A few years ago, it began to look like Vladimir Putin, the man who had been at the center of Russian power since 1999, was finally losing his grip. Protesters in Moscow and other major Russian cities took to the streets in the bitter cold of winter to protest the very convincing allegations of corruption in the 2011 Russian Duma elections. Putin, who was looking to return to the Russian presidency in 2012, was the focus of their bile, and for the first time in years a real, credible opposition movement appeared, in part led by the charismatic anti-corruption activist Alexey Navalny.
At the time, it really looked like Russia was poised to undergo its own Arab Spring, and finally move away from strongman politics to a real democracy. Flash forward to 2013, and that all seems rather laughable.
Putin did return to the presidency in 2012, easily beating his rivals. The opposition movement ultimately struggled and split; Navalny in particular was hobbled not only by criminal prosecutions against him, but also his uncomfortable associations with nationalism. The Kremlin has been able to casually repress dissent, from the art rock troupe Pussy Riot to the LGBT movement, despite Western condemnation. Just last week Putin announced that the well-respected and frequently critical Russian news agency RIA Novosti, founded in 1941, would be dissolved — with a new network led by a notorious reactionary taking its place.
Perhaps nowhere has Putin’s new self confidence been better revealed than on the world stage. As Max Fisher of The Washington Post’s WorldViews blog wrote when declaring Putin his “Man of the Year,” “Putin has made himself and his country unusually consequential this year, exerting Russian influence — usually meager — over some of the most important moments in international relations.”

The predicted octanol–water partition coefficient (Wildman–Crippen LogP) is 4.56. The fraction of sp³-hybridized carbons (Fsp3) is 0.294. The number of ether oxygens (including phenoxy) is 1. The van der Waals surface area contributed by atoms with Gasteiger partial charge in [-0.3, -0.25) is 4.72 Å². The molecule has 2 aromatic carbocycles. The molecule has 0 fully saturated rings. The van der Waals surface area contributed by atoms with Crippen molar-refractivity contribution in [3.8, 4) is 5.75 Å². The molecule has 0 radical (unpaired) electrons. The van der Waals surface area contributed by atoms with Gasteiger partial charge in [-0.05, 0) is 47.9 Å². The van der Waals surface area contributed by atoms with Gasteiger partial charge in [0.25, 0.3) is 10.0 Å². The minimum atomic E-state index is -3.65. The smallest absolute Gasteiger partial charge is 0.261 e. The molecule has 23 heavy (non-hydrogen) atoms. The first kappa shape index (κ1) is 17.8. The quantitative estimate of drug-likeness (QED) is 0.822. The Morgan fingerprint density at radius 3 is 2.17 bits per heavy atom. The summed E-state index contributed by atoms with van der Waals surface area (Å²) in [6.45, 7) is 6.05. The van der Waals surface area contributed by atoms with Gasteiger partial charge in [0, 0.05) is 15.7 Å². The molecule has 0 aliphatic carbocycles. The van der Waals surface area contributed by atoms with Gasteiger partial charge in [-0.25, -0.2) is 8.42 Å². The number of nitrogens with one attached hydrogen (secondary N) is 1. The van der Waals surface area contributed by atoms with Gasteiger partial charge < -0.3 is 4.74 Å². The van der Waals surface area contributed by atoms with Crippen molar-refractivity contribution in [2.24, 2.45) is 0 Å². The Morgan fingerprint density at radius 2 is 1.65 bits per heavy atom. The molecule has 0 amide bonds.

A lot of Russian influence has come at the cost of U.S. interests. Most obviously, there’s Putin’s hard stance against intervention in Syria: Putin not only did he beat out Barack Obama, an advocate of intervention, in that battle, but he pretty much thumbed his nose at him with a New York Times op-ed. “It is extremely dangerous to encourage people to see themselves as exceptional, whatever the motivation,” Putin wrote of American Exceptionalism. Then there was Putin’s offer of asylum to Edward Snowden, and his comments that Russia would “never” extradite the NSA whistleblower to the U.S. Even the tragedy of the Boston marathon bombings offered the Russian President a chance to show Americans his authority, effectively pointing to his years of warnings about Chechen terrorists and saying, “I told you so.”
Putin’s comeback has been undoubtedly impressive, and his bold attitude prompted even the usually anti-Russian American media to take notice of Russia’s action hero president — Matt Drudge branded him the “leader of the free world,” while Forbes said that he was — quite rightly, in our opinion — the most powerful individual on earth.
The big question now, however, is if the Russian president will have as good a year in 2014 as he did in 2013. Will his dreams of Ukraine joining his proposed “Eurasian Union” actually take place? Will the ludicrously over-budget Sochi Olympics be an embarrassment for Russia? His approval ratings, while still high compared to his international peers, are at a historical low, and Russia’s economy remains dangerously dependent on oil and gas.
The past few years have shown, however, that you can’t count Putin out. He came from a life of thuggery in the post-war Leningrad slums to accumulate unrivalled political power (and, if rumours are true, an enormous personal fortune). As Fiona Hill of the Brookings Institute, co-author of “Mr Putin: Operative in the Kremlin,” told Business Insider in September, he has a habit of “snatching victory from the jaws of defeat.”
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